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Ontario Tech acknowledges the lands and people of the Mississaugas of Scugog Island First Nation.

We are thankful to be welcome on these lands in friendship. The lands we are situated on are covered by the Williams Treaties and are the traditional territory of the Mississaugas, a branch of the greater Anishinaabeg Nation, including Algonquin, Ojibway, Odawa and Pottawatomi. These lands remain home to many Indigenous nations and peoples.

We acknowledge this land out of respect for the Indigenous nations who have cared for Turtle Island, also called North America, from before the arrival of settler peoples until this day. Most importantly, we acknowledge that the history of these lands has been tainted by poor treatment and a lack of friendship with the First Nations who call them home.

This history is something we are all affected by because we are all treaty people in Canada. We all have a shared history to reflect on, and each of us is affected by this history in different ways. Our past defines our present, but if we move forward as friends and allies, then it does not have to define our future.

Learn more about Indigenous Education and Cultural Services

UOIT researcher helping enhance safety standards at energy and nuclear facilities

Dr. Hossam Gaber, Associate Professor, Faculty of Energy Systems and Nuclear Science (cross-appointed with the Faculty of Engineering and Applied Science)
Dr. Hossam Gaber, Associate Professor, Faculty of Energy Systems and Nuclear Science (cross-appointed with the Faculty of Engineering and Applied Science)

Canada’s nuclear power facilities have a proven track record for being among the safest in the world. Systems are highly monitored and stringently regulated. But this doesn’t mean nuclear engineering researchers should not strive to enhance existing safety standards and system reliability.

University of Ontario Institute of Technology (UOIT) researcher Dr. Hossam Gaber is an expert in safety engineering and its applications in energy and nuclear facilities and infrastructures. Through a current research collaboration with Ontario Power Generation (OPG) and Bruce Power, he is helping develop innovative solutions to advance nuclear power plant safety.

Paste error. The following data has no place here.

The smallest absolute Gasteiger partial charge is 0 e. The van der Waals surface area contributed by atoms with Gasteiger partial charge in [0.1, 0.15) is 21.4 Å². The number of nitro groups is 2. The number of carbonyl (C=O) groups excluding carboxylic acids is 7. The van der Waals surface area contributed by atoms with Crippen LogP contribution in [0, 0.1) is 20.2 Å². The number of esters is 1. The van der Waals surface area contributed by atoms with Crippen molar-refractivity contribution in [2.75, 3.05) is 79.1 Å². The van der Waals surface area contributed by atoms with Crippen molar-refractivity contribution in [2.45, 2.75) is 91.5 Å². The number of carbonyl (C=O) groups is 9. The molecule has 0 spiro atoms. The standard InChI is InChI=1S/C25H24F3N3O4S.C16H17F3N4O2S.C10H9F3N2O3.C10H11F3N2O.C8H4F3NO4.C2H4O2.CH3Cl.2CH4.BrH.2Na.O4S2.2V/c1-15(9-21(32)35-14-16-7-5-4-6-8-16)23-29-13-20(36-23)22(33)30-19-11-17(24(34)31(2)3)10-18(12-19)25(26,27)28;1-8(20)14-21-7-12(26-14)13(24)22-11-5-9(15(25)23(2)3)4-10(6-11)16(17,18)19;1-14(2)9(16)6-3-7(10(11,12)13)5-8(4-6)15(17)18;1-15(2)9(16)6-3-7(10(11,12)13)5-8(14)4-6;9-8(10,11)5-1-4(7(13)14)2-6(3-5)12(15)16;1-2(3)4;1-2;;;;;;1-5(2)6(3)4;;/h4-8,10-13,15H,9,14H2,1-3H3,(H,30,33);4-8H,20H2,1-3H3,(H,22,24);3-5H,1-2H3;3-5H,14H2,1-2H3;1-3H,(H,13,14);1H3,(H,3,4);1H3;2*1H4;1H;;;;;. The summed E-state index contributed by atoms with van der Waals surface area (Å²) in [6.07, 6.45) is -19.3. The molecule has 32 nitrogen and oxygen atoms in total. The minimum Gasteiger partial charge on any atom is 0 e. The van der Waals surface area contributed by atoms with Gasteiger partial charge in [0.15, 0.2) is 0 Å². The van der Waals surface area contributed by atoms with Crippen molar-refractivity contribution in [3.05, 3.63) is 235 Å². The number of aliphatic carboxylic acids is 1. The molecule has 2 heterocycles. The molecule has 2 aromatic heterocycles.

“Through research, we are building further confidence in safety levels with a model-based adaptive structure called Fault Semantic Network (FSN),” said Dr. Gaber, Professor, UOIT Faculty of Energy Systems and Nuclear Science (cross-appointed to the Faculty of Engineering and Applied Science). “Our computer models use real-time utility data to simulate problems or ‘faults’ at nuclear power plants. By understanding potential fault possibilities, we can determine how best to prevent them in real plants. At the same time we can also find ways to enhance system performance.”

Fault, or failure, means any condition rendering a component or system incapable of operating within its specified performance parameter limits. This is similar to how you would define, say, a ‘faulty’ pump or valve.

Dr. Gaber’s research group has focused case studies on the simulation of steam generation and steam pressure faults.

“We believe usage of FSN for fault troubleshooting in CANDU reactors is an important contribution to the energy industry’s philosophy of continuous improvement,” said Dr. Gaber. “We need to explore new methods and enhancements to existing methods. This analysis will also substantially reduce other factors such as the probability of human error.”

Dr. Gaber promotes energy and nuclear process safety in both the national and international communities. The next international workshop he is co-organizing (on functional safety and its use in energy, nuclear and production facilities) will be hosted by the Canadian Standards Association in Mississauga, Ontario in early May.